More than half a billion years ago, headless sea creatures that looked like leaves, teardrops and coils of rope trawled the primeval seas.
Although these primordial animals looked nothing like us, some of our most important genes may be 555-million-year-old relics from these long-lost creatures, according to a new study.
The study found that Earth’s earliest and most primitive animals may have had genes that code for body symmetry, sensory organs and immune systems that are still around today.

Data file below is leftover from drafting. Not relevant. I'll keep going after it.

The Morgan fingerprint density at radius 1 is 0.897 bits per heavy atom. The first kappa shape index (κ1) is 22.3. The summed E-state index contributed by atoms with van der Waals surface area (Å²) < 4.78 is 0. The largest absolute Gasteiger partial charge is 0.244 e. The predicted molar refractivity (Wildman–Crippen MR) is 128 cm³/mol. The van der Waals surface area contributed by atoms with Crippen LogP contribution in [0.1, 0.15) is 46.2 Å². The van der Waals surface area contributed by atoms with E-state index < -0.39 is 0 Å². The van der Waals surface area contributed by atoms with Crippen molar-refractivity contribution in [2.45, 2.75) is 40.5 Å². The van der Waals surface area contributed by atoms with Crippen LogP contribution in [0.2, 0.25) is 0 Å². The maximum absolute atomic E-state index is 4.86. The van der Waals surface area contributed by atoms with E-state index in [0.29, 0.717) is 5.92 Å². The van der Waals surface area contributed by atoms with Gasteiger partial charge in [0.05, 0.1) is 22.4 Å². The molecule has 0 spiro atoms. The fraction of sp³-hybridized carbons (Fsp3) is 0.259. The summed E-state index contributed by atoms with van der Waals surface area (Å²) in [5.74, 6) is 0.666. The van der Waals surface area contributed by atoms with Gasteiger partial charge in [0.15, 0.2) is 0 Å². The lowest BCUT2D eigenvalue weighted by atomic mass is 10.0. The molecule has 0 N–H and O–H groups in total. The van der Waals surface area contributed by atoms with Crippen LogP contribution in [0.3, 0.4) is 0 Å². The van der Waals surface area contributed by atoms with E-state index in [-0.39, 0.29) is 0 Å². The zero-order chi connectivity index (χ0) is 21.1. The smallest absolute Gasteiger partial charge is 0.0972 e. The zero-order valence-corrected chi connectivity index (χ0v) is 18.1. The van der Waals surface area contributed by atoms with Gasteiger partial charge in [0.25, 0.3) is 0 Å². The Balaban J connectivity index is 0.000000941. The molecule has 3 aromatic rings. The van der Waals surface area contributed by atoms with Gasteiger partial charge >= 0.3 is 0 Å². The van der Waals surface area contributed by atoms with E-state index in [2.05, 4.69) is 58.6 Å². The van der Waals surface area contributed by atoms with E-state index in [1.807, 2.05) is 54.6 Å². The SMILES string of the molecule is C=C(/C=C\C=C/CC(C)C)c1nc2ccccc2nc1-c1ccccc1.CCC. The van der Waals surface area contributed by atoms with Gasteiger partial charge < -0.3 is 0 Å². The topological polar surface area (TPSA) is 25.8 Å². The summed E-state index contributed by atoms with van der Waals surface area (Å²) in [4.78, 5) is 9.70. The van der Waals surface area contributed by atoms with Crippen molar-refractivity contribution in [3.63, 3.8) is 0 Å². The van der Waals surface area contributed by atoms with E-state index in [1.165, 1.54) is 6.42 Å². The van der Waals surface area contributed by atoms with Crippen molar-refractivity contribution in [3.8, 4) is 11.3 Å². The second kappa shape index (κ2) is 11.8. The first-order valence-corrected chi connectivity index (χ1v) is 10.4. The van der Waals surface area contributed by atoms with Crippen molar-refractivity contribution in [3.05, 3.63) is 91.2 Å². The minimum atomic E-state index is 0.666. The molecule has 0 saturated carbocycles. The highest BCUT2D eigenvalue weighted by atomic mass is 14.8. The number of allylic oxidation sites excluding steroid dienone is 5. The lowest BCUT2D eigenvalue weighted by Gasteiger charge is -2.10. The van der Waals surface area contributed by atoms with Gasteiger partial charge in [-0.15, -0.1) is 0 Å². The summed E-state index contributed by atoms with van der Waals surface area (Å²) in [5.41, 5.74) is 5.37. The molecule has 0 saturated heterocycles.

Animals of the Ediacaran era were flat, bottom-feeding ocean dwellers that scoured the seafloor. They were truly otherworldly in appearance; some, such as shape-shifting rangeomorphs, looked so much like leaves that scientists debated for decades whether the creatures were in fact animals, Live Science previously reported.